Tuesday, December 26, 2006

Children's Fitness Tax Credit for Rich Canadians

Last week Jim Flaherty, the Minister of Finance, released the guidelines for the Children's Fitness Tax Credit.

If you want to use it, it's sure as heck gonna cost ya.

In order to qualify you'll have to enroll your child in an ongoing supervised program that,

"includes a significant amount of physical activity that contributes to cardio-respiratory endurance, plus one or more of: Muscular strength, muscular endurance, flexibility, and balance."
But wait, there's more! Eligible programs must,
"last at least eight weeks at a minimum of one session per week"
That sure sounds like one hell of an expensive tax credit as it's not as if the credit's going to cover the costs of these programs in their entirety!

What about the Canadians who can't afford to send their children to organized programs?

What about the Canadians who might live in the country where the availablity of such programs is minimal?

What about the Canadians whose kids don't happen to enjoy organized sports?

What about the Canadians who are too busy trying to put food on their tables to drive their kids around to sports, let alone outfitting them in gear and paying for their supervision?

Does the government really think that a small tax credit is actually going to enable families who otherwise can't afford to send or outfit their children for organized sports to actually do so?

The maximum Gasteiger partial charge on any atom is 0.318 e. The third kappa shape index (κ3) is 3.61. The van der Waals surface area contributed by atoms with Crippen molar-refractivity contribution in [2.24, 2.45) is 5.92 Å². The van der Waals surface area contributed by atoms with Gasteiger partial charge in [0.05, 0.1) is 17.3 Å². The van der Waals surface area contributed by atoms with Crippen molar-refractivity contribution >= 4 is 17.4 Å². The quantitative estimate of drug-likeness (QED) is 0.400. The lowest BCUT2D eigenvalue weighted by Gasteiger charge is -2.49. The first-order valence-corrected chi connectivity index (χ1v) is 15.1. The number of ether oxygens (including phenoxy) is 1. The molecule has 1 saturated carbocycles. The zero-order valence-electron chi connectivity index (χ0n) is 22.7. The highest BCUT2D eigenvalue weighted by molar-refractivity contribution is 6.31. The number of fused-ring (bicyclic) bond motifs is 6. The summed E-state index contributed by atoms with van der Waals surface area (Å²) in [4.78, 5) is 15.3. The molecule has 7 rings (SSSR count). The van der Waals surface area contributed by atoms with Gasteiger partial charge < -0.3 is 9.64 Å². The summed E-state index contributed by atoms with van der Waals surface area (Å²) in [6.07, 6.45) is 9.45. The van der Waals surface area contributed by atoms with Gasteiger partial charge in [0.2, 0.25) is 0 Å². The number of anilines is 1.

Why can't the tax credit be applied to anything that might promote physical activity in children?

What about the purchase of skates? A family might not be able to afford to send their kid to play competitive hockey, but a pair of skates and a local rink sure can afford a kid a great deal of exercise.

What about running shoes, a sled, roller blades, a baseball glove, a football or a basketball net?

Why does play have to be organized and supervised in order to be valuable as a determinant of health?

It may surprise you to learn that over the course of the last seven years, Canada has posted a budget surplus of over $60 billion, and it's predicted that there will be similar surpluses over the next seven years.

Why not use some of it to help all of our children become more active, not just the rich ones?